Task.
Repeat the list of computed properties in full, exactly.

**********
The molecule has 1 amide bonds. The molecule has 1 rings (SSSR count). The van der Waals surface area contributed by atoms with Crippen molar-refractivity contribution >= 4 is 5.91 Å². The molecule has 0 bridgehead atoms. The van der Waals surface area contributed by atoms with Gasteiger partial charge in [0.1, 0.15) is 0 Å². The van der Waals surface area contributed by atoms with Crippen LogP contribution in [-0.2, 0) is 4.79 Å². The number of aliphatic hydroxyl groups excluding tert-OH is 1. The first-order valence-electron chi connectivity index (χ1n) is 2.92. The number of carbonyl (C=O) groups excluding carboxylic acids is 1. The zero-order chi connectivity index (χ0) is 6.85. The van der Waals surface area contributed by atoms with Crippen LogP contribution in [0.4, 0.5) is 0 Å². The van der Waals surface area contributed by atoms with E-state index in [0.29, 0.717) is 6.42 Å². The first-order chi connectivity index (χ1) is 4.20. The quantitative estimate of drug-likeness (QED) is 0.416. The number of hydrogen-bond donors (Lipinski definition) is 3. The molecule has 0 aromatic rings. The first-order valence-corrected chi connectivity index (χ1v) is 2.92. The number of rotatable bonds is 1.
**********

The molecule has 1 amide bonds. The molecule has 1 rings (SSSR count). The van der Waals surface area contributed by atoms with Crippen molar-refractivity contribution >= 4 is 5.91 Å². The molecule has 0 bridgehead atoms. The van der Waals surface area contributed by atoms with Gasteiger partial charge in [0.1, 0.15) is 0 Å². The van der Waals surface area contributed by atoms with Crippen LogP contribution in [-0.2, 0) is 4.79 Å². The number of aliphatic hydroxyl groups excluding tert-OH is 1. The first-order valence-electron chi connectivity index (χ1n) is 2.92. The number of carbonyl (C=O) groups excluding carboxylic acids is 1. The zero-order chi connectivity index (χ0) is 6.85. The van der Waals surface area contributed by atoms with Crippen LogP contribution in [0.4, 0.5) is 0 Å². The van der Waals surface area contributed by atoms with E-state index in [0.29, 0.717) is 6.42 Å². The first-order chi connectivity index (χ1) is 4.20. The quantitative estimate of drug-likeness (QED) is 0.416. The number of hydrogen-bond donors (Lipinski definition) is 3. The molecule has 0 aromatic rings. The first-order valence-corrected chi connectivity index (χ1v) is 2.92. The number of rotatable bonds is 1.